Identity theft protection COVERS your privacy
What Is Identity Theft Protection?
How Does Identity Theft Occur?
There are a lot of ways identity theft can happen to you. Hackers may get your information from a data security breach. Or you may unknowingly provide it on social media, during conversions others can hear or by leaving financial documents in unsafe places.
Types Of Theft
An identity thief might use your personally identifiable information (PII) to access and drain your bank accounts, damage your credit, or more. Here are some of the different types of identity theft that you should know about to help protect your information and finances.
The is the most common type of identity theft. This occurs when criminals access your existing accounts. Once they break in, thieves can charge your credit cards, file claims against your insurance policies, or otherwise drive your finances off a cliff.
A thief can create a totally new account using your personal information, often via the Internet. This is difficult to identify unless you closely review your credit report for new accounts openings.
If a criminal has your personal information, he/she can file a tax return for a refund. The IRS then rejects your tax return. Problems.
When an identity thief uses your health insurance to get medical care in your name, doctors may update your records with the imposter’s medical information. You may receive fraudulent bills. Or bills not received are bills that are not paid which will hurt your credit or future insurance coverage.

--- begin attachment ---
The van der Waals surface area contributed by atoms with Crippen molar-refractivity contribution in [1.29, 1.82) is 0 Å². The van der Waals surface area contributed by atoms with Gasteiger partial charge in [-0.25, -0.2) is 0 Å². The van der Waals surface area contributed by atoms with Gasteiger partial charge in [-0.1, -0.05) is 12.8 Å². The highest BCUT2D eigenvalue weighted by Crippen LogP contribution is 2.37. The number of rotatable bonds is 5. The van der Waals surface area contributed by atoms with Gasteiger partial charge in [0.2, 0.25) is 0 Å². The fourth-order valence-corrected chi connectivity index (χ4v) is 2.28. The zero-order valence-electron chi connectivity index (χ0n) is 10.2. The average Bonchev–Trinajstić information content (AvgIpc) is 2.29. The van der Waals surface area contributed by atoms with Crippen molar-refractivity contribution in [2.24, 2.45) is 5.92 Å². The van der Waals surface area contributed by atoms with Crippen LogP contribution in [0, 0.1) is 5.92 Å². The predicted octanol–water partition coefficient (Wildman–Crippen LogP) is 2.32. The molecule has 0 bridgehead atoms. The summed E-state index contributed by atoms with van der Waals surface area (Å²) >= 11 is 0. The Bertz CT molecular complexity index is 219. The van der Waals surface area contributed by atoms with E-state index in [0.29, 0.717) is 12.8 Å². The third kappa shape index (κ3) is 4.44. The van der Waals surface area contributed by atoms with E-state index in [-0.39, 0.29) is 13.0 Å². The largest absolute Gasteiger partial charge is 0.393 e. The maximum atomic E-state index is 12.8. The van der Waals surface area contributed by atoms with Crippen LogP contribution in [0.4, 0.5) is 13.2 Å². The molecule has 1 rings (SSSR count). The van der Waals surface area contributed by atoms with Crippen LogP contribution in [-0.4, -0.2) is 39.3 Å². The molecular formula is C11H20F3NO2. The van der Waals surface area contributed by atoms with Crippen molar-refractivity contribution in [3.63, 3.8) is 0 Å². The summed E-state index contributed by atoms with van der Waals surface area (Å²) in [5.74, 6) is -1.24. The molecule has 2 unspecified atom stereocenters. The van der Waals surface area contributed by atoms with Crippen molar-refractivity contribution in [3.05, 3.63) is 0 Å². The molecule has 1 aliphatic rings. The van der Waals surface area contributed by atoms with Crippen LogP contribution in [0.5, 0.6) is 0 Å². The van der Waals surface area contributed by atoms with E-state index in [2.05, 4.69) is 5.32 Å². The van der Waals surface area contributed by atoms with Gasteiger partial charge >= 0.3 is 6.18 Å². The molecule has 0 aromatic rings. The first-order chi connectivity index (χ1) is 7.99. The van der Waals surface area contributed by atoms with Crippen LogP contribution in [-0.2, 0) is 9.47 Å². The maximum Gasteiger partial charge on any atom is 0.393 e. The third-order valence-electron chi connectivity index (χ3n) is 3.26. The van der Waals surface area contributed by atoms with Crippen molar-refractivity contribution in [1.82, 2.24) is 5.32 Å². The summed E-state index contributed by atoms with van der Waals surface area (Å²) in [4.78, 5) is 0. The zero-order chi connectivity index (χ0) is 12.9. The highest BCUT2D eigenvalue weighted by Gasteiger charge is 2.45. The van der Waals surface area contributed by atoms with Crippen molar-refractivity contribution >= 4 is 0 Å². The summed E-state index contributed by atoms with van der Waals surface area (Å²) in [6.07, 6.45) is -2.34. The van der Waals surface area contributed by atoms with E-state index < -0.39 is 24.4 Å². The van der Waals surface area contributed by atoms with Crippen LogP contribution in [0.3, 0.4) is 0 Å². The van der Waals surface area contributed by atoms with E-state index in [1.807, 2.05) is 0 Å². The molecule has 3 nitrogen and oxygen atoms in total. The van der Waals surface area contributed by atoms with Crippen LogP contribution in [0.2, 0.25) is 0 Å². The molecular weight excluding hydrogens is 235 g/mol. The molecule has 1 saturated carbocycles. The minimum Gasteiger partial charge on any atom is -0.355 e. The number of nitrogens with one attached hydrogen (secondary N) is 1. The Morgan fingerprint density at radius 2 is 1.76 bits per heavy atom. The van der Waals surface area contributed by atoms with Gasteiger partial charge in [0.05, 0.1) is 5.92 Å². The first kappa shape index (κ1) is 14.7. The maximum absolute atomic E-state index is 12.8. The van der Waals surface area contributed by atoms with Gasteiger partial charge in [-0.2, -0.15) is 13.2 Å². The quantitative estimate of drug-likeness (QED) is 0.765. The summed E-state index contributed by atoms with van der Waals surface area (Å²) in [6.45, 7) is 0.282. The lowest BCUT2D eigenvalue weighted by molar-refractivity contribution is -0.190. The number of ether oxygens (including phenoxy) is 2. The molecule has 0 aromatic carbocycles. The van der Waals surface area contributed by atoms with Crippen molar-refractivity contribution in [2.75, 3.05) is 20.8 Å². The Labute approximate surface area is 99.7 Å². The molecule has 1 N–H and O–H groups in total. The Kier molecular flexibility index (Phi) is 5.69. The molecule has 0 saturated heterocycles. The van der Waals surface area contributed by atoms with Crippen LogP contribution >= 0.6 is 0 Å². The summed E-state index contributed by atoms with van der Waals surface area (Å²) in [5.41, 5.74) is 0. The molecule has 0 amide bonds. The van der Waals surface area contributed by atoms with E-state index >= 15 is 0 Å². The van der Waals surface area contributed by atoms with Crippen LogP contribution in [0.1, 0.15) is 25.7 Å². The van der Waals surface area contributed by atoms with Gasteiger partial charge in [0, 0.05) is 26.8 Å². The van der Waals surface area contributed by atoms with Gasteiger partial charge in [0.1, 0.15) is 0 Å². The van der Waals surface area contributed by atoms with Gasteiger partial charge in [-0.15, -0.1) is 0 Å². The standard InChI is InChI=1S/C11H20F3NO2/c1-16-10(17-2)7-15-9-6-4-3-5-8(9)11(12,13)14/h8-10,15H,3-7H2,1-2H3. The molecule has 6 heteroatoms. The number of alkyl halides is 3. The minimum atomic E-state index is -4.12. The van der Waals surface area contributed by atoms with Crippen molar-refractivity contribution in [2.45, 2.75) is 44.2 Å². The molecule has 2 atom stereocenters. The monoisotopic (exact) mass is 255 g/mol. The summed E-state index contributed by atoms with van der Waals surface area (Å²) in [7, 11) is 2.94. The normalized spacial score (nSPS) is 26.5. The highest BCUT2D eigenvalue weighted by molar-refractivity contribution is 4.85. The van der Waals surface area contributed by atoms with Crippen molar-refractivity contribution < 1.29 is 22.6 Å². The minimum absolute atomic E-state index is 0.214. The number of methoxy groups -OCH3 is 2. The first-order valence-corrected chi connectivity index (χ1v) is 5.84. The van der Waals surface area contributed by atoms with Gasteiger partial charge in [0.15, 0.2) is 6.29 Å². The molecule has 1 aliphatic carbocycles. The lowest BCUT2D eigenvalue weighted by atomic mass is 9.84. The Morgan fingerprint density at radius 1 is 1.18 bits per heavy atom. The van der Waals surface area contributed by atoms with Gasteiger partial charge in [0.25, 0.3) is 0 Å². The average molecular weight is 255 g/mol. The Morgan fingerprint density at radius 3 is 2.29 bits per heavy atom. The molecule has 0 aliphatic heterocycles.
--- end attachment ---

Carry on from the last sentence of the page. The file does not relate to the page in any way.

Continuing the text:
If an identity thief uses your name and SSN on an employment application, the employer will report wages to the IRS and state authorities. You may then be liable for additional taxes.
Children’s Social Security numbers and personal information are used by an identity thief to open new accounts, apply for government benefits, take out loans, and more. Your child may not be aware of this until he/she applies for credit.
Difficult To Detect
Identity theft can be a difficult crime to spot. It is one of the key reasons why so many people become victims. Here are facts about this growing crime that can give you the information you need to help protect yourself.
- Identity theft is a problem for millions of people – 7 million consumers experienced identity theft in 2017.
- Identity theft happens regularly – There was a victim of identity theft every 2 seconds in 2017.
- Data breaches contribute to identity theft – A single data breach could expose enough of your personal information to make you an identity thief’s target. There were over 1,000 breaches in 2016
- Social Security numbers are key– Social Security numbers aren’t easily replaced. If yours is lost or stolen, an identity thief could use it for years or even wait years before using it the first time.
- Public Wi-Fi is an identity thief’s friend – With the right tools, identity thieves can monitor what you do on public Wi-Fi, even if it is password protected.
- You can do everything right and still be a victim – If there is a data breach at your doctor’s office, school, or any other business that has your personal information, you could be at risk of identity theft. 36 million records were breached in 2016.
- The risk is everywhere – In today’s digital world, you are more likely to have your identity stolen from the Internet than your car stolen or your home burglarized.
- Recovery takes time – In 2017, over 140 million hours were spent by identity theft victims trying to solve their issues.
What Else Should I Know?